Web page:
The Taliban appeared closer to forming a government nearly a week after their leader, Mullah Abdul Ghani Baradar, arrived in Kabul to begin talks with former President Hamid Karzai and other politicians.
“Negotiations are currently underway,” said Ahmadullah Waseq, deputy of the Taliban’s Cultural Affairs Committee, which confirmed Mr Baradar’s arrival in the capital. “Then we will talk to other parties to form an inclusive government acceptable to all Afghans.”
“It is not clear when we will have a new government,” he added, “but we are trying to announce it as soon as possible.”
Mr Baradar began his return to Afghanistan this week from Qatar, where he served as the Taliban’s chief negotiator in negotiations with the former government. Mr. Baradar, lieutenant of the Taliban founder, stands ready to lead any government that is formed.
As the group’s leaders gather in Kabul to discuss the new government, thousands of Afghans continue to populate Kabul’s airport and risk the Taliban, desperate for space on an evacuation flight. The situation there fuels concerns about the group’s ability to lead a war-weary nation besieged by a humanitarian crisis, growing dissension and fear of a return to their harsh and violent rule.
While US forces are accelerating the evacuations, President Biden has made it clear that the mission will not be open-ended, raising the risk that many Afghans will be left to face life under the new regime.
Since the capture of Kabul, the Taliban have tried to rebrand themselves as more moderate ones by promising amnesty through former rivals, encouraging women to join their governments, pledging stability at home and trying to persuade the international community to move forward. look beyond a bloody past defined by violence and repression.
But many in Afghanistan and abroad are deeply skeptical of their purported transformation, remembering the Taliban’s way of governance in the late 1990s, when they imposed a harsh interpretation of Islam that deprived women of basic rights such as education and punishments such as flogging, amputations and mass executions.
As the Taliban prepare the rough outline of their new government, Mr. Baradar, one of the group’s founders, emerges as the leader of what the group calls the Islamic Emirate of Afghanistan.
He has been a powerful lieutenant of the founding Supreme Leader of the Taliban, Mullah Muhammad Omar, for many years and has a large and loyal following among the Taliban. He also recently acted as chief negotiator in high-level peace talks in Qatar, where he chaired the agreement that paved the way for the US withdrawal from Afghanistan.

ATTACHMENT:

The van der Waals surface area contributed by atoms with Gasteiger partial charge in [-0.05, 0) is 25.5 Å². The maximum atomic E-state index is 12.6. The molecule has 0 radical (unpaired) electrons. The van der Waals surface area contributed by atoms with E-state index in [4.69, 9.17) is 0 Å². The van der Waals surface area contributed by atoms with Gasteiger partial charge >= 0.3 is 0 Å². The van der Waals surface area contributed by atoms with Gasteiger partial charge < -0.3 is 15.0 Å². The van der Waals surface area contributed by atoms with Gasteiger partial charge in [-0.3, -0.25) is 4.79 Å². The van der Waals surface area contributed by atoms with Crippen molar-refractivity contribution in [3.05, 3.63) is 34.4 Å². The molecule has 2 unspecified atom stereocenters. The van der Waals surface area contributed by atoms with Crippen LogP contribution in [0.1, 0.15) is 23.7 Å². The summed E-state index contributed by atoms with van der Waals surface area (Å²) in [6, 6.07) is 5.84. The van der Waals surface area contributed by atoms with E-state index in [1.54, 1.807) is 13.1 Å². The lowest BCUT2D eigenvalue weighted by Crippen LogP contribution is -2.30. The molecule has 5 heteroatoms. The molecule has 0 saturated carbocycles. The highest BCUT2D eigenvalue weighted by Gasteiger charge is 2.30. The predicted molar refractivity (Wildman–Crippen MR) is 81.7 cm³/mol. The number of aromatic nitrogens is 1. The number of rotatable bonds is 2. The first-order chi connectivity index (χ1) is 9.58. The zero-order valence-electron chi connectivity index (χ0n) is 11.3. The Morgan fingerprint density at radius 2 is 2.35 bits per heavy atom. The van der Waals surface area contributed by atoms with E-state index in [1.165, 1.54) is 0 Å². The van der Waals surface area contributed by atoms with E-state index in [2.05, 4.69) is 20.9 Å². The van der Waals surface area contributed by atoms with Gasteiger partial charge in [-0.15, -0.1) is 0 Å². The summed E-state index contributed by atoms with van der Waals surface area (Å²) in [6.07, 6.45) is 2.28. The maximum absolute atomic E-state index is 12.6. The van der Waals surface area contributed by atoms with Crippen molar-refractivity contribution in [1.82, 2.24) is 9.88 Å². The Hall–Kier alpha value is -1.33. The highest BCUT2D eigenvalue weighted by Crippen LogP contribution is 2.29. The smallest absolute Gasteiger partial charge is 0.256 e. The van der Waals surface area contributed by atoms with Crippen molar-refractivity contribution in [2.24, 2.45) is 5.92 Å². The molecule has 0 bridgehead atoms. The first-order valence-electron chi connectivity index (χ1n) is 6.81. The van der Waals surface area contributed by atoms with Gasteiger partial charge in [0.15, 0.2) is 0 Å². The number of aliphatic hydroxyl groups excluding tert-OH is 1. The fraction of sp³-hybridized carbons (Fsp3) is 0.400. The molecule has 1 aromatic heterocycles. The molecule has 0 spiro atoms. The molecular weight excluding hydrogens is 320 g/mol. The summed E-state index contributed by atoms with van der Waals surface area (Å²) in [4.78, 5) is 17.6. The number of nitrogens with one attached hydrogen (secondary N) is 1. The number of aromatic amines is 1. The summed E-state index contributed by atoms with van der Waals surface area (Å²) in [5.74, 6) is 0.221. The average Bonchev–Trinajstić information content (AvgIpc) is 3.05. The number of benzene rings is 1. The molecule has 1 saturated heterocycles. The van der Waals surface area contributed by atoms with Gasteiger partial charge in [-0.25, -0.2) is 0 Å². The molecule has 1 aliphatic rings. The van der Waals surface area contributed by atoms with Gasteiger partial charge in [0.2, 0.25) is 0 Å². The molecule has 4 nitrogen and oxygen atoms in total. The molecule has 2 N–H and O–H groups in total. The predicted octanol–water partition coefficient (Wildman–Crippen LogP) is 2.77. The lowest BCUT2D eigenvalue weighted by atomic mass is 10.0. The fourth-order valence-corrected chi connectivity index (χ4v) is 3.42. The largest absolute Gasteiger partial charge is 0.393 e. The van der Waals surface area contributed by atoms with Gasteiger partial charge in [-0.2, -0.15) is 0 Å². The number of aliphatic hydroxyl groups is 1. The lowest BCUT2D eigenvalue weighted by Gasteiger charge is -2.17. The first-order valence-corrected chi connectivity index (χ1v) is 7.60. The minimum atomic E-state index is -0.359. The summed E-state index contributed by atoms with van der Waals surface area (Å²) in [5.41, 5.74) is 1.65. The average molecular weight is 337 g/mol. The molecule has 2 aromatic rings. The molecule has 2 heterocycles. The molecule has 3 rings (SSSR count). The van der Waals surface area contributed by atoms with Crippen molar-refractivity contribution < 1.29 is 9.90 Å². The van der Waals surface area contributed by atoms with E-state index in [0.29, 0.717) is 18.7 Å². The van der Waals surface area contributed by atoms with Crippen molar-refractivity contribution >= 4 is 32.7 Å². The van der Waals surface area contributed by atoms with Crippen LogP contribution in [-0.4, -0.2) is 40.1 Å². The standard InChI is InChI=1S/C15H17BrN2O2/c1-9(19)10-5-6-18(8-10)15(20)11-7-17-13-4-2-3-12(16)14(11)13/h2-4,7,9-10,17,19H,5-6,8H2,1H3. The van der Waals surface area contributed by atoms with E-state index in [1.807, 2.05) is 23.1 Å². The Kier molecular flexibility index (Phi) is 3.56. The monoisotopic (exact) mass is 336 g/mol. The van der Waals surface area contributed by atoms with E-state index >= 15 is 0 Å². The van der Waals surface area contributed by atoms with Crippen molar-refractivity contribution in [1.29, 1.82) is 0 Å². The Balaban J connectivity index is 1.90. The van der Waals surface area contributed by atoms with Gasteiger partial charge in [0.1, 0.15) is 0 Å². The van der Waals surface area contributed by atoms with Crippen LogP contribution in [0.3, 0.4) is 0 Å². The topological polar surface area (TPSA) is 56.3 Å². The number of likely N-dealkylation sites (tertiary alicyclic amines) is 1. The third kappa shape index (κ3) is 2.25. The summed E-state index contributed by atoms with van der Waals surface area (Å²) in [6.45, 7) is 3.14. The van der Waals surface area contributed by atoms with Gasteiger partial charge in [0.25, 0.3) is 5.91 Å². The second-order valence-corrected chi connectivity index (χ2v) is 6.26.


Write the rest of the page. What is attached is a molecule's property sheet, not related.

Understand the Taliban Takeover in Afghanistan
Who are the Taliban? The Taliban emerged in 1994 amid the unrest following the 1989 withdrawal of Soviet troops from Afghanistan. They used brutal public punishment, including flogging, amputations and mass executions, to enforce their rules. Here’s more about their origin story and their track record as rulers.
The new government will face enormous challenges, including a lack of legitimacy, as ordinary Afghans, members of the security and intelligence services, foreign governments and the international community may not accept them as the rightful government of the Afghan people.
Basic services such as water, electricity and garbage collection are under threat as many fearful state employees have not shown up for work for fear of retaliation from the Taliban. And a humanitarian crisis is mounting: two-thirds of the country suffers from malnutrition.
The situation will be exacerbated by the lack of funding. Washington has frozen the Afghan government’s reserves in US bank accounts and the International Monetary Fund has denied Afghanistan access to emergency reserves.
In recent days, Taliban leaders, including Amir Khan Muttaqi, a former information minister, have held talks with former opponents, including former US-backed president, Mr Karzai, over the form of a new government.
The involvement of Mr Karzai and Abdullah Abdullah, a former head of government and well-known to world leaders, could give the new government a layer of credibility. But observers have also watched with terror the rise of other figures such as Khalil Haqqani, 48, the leader of one of the most powerful and violent Taliban factions, who is expected to play a prominent role.